However, the anti-Stalinist tradition represented by Serge, Rocker and Bell was always smaller than the Stalinist tradition, and especially when the fellow travellers of the latter are factored in. Most non-aligned leftists in New York were not part of the anti-Stalinist “New York intellectual” milieu, and accepted many of the orthodoxies promoted by the Party. This was true in Bell’s 1930s, the heyday of New York big-C Communist activity. And it was true again in Sontag’s 1960s, when the dominant New Left celebrated various Third World variants of Stalinism, such as Ho’s Vietnam, Castro’s Cuba and Mao’s China. (As Nick notes, Sontag was not immune to that fashion, having admired Castro – a fashion of which Hitchens, trained in Britain by the then rigourously anti-Stalinist International Socialists, cured himself of quickly, as he amusingly describes in Hitch-22.) I think this New Left revival of Stalinism can properly be called “Stalinoid”.

In the 1980s, as Solidarnosc rose (supported by Sontag and Hitchens) and in the 1990s as the Stalinist machinery fell, many “progressives” saw this as a cause for lament, which is a sign of Stalinoid hegemony among them. The heritage of the Stalinoid left, and its influence among “progressive” fellow travellers, became clearer still during the war in Yugoslavia. As Sontag said,

Sarajevo is the Spanish Civil War of our time, but the difference in response is amazing. In 1937, people like Ernest Hemingway and Andre Malraux and George Orwell and Simone Weil rushed to Spain, although it was incredibly dangerous. Simone Weil got terrible burns and George Orwell got shot, but they didn’t see the danger as a reason not to go. They went as an act of solidarity, and from that act grew some of the finest literature of their time.”

Here, Sontag shows on the one hand her hubris (is she comparing herself to Hemingway and co?) and her political illiteracy and on the other hand her sound moral compass. Why political illiteracy? Because Spain of course was a three-sided struggle. Serge and Orwell (and Rocker and Goldman) were not on the same side as Malraux, who was a fellow traveller of the Communists. True, both were anti-fascists, Republicans, but the Communists were also engaged in counter-revolution against the Spanish revolution. In other words, Sontag (like the Communists’ fellow travellers in the 1930s) saw Spain as simple, when it was in fact complicated, as was Yugoslavia. (Nick uses “Third-campism” as a swearword; I’d see it as grasping the fact that politics is complicated not Manichean and that the working class should not align itself with Stalinist geopolitics.)

By the 1990s the alleged “anti-imperialism” (i.e. anti-Westernism) of the Serb leadership was enough for the Stalinoid tradition to see it as the good guy, and Sontag and Hitchens were rare in seeing through this. This is where Nick’s post becomes mean-spirited, as he describes Sontag and Hitchens as cynical careerists who committed the sin of earning money from their writing. In fact, opposing Serb genocide didn’t get you sent to the gulag in New York, nor did it cause “penury and isolation”, but it was a lonely cause on the left, and it got people ex-communicated, as would later support, however cautious, for intervention against the Taliban and Ba’athism.*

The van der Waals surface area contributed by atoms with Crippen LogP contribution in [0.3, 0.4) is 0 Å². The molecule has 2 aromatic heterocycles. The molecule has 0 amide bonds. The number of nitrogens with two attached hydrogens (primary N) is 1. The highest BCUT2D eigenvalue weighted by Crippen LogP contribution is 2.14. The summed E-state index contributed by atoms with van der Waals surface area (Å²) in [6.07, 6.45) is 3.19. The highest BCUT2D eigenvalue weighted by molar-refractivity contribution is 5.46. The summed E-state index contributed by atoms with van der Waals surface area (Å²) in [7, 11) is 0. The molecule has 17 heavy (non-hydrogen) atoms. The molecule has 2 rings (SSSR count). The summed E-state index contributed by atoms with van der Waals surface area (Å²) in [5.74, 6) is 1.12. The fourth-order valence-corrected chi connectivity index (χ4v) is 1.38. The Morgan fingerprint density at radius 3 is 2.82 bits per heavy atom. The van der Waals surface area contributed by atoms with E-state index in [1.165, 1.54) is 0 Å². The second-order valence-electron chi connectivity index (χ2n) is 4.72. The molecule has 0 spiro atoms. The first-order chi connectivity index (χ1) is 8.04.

Indeed, plenty of people whose geopolitics are essentially Stalinoid have managed to attain the career advancement, lucrative Verso publishing contracts and Manhattan real estate that Nick scorns Sontag and Hitchens for achieving: Noam Chomsky and Slavoj Zizek are not living in penury and isolation, nor are Arundhati Roy, Judith Butler, Patrick Cockburn or Tariq Ali. I have no problem with these kinds of careerist radicals making a decent living; I have a problem with the fact that they do not challenge the Stalinist tradition that ground Serge down.


*On Hitchens’ “Luxemburgist” anti-Stalinism and his later ex-communication from the left, read Alexander Linklater:

it makes some sort of left-sectarian sense, as Thomas Cushman says, that “at the hands of his former comrades, Hitchens has been subjected not just to criticism, but to actual disparagement. He has been denounced and excommunicated, purged from the orbit of the left, and subjected to a plethora of what the sociologist Harold Garfinkel referred to as “degradation ceremonies.” The main accusation is that he has become a rank ideologist of imperialism and a fanatical “cheerleader” for the Bush administration and American expansionism. Thus he is a “turncoat,” a defector, a traitor. And since being a turncoat seems to be indicative of a far wider moral decline, Hitchens is accused, variously, of being a racist; an alcoholic; a snob; dishonest; venal; overweight; unkempt; psychopathic; and a closeted homosexual. Hitchens has thus been, to paraphrase Garfinkel, “ritually separated” from the left; his former identity defamed as a sham. Marc Cooper is perhaps right: “Leaving the left can be a bit like trying to quit the mafia. You can’t get out without getting assassinated.”

Further reading: The Forward’s obit for Daniel Bell.

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2 CommentsLeave a comment

  1. Thanks for the clarification and a useful, well-written post. We obviously come from different political backgrounds and our intellectual tastes are at odds, but I can agree with much here, as indeed you’ve made the effort to point out.

  2. For a Marxist critique of Walzer, Hitchens and Cooper, among others, see this 2002 piece by the late Julius Jacobson: